Plagazi and Litra join hands for transport and handling of circular hydrogen

Sweden’s Plagazi and Norway’s Litra have signed a letter of intent (LoI) that serves to state the intent for a commercial agreement between the two companies, which would enable Litra to undertake the transport of circular hydrogen from Plagazi to various industrial sites and off-takers.

According to Plagazi, the background of the agreement comes from the mutual sentiment towards reducing emissions and promoting the production of significant volumes of sustainable forms of energy such as circular hydrogen.

Litra operates, and intends to operate, a transport infrastructure for deliveries of compressed circular hydrogen gas and is interested in further contributing to the reduction of greenhouse gases into the atmosphere, Plagazi said, noting that it is interested in collaborating with Litra in order to load and optimize transport equipment and deliver circular hydrogen to various sites indicated by Plagazi.

Dan Nilsson, CEO of Litra, commented: “Today we are very happy that Plagazi and Litra have agreed to begin the journey to jointly build an infrastructure for circular hydrogen, which is one of the prerequisites for achieving a climate-neutral industry and climate-neutral transport business.”

“With our knowledge and long experience in transportation of different types of energy, we believe that Litra is the natural logistics partner and will be able to add circular hydrogen to the palette of energy types we handle. It will also give us an opportunity to operate our own vehicles with another non-fossil fuel which is an important part of our responsibility taking to create a sustainable world. We look forward to a constructive and long-term business cooperation with Plagazi.”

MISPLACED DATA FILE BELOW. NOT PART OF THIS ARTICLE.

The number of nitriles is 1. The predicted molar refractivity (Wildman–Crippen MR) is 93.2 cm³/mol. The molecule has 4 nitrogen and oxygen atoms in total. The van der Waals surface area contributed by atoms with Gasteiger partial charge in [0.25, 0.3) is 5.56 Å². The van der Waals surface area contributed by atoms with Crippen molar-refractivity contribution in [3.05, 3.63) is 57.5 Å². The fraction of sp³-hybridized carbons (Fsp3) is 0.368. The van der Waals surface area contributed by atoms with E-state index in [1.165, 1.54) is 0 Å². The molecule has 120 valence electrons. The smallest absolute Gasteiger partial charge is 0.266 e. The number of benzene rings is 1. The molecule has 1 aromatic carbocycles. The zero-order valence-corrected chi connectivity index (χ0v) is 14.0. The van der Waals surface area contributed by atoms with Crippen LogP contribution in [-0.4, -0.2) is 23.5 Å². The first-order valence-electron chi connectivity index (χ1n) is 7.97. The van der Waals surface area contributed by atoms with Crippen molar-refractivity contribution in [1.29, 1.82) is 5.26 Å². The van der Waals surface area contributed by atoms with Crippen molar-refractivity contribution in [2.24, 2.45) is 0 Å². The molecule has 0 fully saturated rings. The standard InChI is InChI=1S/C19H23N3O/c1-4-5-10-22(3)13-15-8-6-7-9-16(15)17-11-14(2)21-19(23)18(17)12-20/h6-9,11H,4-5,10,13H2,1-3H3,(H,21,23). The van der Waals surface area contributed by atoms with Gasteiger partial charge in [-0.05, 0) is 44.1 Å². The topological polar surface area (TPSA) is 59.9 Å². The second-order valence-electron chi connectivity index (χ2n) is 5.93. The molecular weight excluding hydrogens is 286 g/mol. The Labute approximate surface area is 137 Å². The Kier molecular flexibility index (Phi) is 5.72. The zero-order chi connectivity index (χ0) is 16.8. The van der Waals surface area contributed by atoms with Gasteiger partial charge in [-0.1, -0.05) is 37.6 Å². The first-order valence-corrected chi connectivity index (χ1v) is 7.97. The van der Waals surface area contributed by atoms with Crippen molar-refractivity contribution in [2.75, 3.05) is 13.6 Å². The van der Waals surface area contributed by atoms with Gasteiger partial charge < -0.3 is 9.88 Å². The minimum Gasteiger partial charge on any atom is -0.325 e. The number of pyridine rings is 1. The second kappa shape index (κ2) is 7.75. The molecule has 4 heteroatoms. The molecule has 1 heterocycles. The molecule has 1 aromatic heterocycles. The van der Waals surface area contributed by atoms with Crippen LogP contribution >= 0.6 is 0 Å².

Gustav Granberg, CEO of Plagazi, stated: “Establishing the intent for a commercial agreement between Litra and Plagazi is a significant step in the right direction for enabling a large-scale hydrogen transport infrastructure in Sweden. Litra will be able to offer services that are crucial in maintaining the circular and carbon-neutral aspects of Plagazi’s production process for project Köping Hydrogen Park through the transportation of our gases, and we look forward to developing this project further with them.”

To note, according to Plagazi, Köping Hydrogen Park in Sweden is expected to annually produce 12,000 tons of green hydrogen from 66,000 tons of non-recyclable waste and provide the Köping municipality with 10 MW of district heating. In May 2023, Plagazi announced it will collaborate with services provider Petrofac on the development of the project.